That host on the morrow lay scattered and strewn.

For the angel of death spread his wings on the blast,

And breathed in the face of the foe as he passed;

And the might of the Gentile unsmote by the sword

Was melted like snow in the glance of the Lord."

- Lord Byron, The Destruction of SennacheribSIZE>

This incredibly impressive destruction of Sennacherib's army was a judgment of God so powerful, so effective, and so dramatic, that everyone on earth knew about it. Here was tangible, physical evidence of the most astounding kind that witnessed God's oversight of Israel. This mighty miracle was not done in some secluded corner of the world, but at the crossroads of all nations and of all history. This was one of the most amazing things that ever happened on this earth.

"What desolations he hath made" (Psalms 46:8). When this psalm was written, the smoke was probably still rising from the funeral of Sennacherib's destroyed host. All Jerusalem could see it, either from the walls of their city, or by a short journey to the battlefield where the army had been deployed (perhaps near Lachish). "If this does not prove that the Lord controls the destinies of wars, what does? If this is not a sufficient token that `God is our refuge,' what is?"[20]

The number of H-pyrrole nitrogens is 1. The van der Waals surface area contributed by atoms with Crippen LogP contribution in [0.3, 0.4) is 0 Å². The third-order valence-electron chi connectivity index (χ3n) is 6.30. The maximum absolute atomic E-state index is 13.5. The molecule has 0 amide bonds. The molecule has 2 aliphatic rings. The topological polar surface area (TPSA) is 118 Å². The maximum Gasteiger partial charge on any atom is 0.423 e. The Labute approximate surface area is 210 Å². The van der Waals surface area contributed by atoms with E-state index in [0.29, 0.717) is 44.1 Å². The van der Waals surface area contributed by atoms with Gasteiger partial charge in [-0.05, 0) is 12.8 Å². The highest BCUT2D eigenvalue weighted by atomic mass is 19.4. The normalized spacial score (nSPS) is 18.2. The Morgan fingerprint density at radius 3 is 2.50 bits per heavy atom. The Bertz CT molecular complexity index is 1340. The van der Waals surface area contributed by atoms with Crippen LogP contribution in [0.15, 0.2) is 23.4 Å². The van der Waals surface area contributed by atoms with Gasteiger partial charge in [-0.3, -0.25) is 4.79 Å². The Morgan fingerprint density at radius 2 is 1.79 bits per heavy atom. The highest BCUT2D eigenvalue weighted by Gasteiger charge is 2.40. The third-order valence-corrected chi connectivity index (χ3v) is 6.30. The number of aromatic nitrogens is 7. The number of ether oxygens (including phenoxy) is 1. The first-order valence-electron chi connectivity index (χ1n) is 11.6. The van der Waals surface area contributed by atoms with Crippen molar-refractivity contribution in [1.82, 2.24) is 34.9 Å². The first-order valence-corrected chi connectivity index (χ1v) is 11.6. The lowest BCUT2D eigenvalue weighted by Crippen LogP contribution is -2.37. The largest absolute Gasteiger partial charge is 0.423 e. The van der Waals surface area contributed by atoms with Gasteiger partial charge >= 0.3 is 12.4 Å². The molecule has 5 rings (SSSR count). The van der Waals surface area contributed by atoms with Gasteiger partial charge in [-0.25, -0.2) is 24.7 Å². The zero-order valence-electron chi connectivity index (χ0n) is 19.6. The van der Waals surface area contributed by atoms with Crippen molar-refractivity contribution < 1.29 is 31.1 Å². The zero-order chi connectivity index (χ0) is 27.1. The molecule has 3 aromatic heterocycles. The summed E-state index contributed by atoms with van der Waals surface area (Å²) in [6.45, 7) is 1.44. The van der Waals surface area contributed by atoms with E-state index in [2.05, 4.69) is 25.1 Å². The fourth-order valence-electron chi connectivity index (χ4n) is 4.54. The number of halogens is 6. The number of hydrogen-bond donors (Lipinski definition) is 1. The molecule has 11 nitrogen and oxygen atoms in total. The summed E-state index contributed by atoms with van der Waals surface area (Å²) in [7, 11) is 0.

"He maketh wars to cease to the end of the earth" (Psalms 46:9). Of course, the first meaning here is that God has the power to terminate any war at any time; but there seems to be here a prophecy of a time when wars shall be no more. It appears that we may not look for the fulfilment of this in the present dispensation, because Jesus cautions us about expecting "wars and rumors of wars." Nevertheless, we believe there will come a time when God in righteous wrath shall rise up and cast evil out of his universe; and then wars shall cease.